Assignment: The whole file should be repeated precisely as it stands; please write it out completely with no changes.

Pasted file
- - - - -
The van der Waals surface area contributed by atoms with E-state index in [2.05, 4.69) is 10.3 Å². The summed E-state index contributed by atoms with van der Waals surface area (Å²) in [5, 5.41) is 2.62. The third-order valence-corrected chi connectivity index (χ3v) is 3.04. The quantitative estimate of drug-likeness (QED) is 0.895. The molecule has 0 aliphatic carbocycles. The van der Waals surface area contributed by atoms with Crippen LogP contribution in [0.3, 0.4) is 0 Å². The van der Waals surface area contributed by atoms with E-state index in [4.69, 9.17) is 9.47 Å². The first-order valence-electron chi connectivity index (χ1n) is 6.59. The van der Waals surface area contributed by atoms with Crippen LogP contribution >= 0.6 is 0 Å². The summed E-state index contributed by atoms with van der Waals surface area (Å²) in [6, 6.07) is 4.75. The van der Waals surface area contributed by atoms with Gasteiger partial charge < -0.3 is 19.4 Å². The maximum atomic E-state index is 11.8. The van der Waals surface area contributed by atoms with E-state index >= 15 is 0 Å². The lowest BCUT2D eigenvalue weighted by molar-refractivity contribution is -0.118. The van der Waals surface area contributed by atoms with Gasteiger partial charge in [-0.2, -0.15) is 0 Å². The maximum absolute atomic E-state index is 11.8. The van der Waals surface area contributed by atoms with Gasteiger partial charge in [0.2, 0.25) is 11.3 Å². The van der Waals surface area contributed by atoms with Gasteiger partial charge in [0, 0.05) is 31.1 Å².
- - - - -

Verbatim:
The van der Waals surface area contributed by atoms with E-state index in [2.05, 4.69) is 10.3 Å². The summed E-state index contributed by atoms with van der Waals surface area (Å²) in [5, 5.41) is 2.62. The third-order valence-corrected chi connectivity index (χ3v) is 3.04. The quantitative estimate of drug-likeness (QED) is 0.895. The molecule has 0 aliphatic carbocycles. The van der Waals surface area contributed by atoms with Crippen LogP contribution in [0.3, 0.4) is 0 Å². The van der Waals surface area contributed by atoms with E-state index in [4.69, 9.17) is 9.47 Å². The first-order valence-electron chi connectivity index (χ1n) is 6.59. The van der Waals surface area contributed by atoms with Crippen LogP contribution >= 0.6 is 0 Å². The summed E-state index contributed by atoms with van der Waals surface area (Å²) in [6, 6.07) is 4.75. The van der Waals surface area contributed by atoms with Gasteiger partial charge < -0.3 is 19.4 Å². The maximum atomic E-state index is 11.8. The van der Waals surface area contributed by atoms with E-state index >= 15 is 0 Å². The lowest BCUT2D eigenvalue weighted by molar-refractivity contribution is -0.118. The van der Waals surface area contributed by atoms with Gasteiger partial charge in [-0.2, -0.15) is 0 Å². The maximum absolute atomic E-state index is 11.8. The van der Waals surface area contributed by atoms with Gasteiger partial charge in [0.2, 0.25) is 11.3 Å². The van der Waals surface area contributed by atoms with Gasteiger partial charge in [0, 0.05) is 31.1 Å².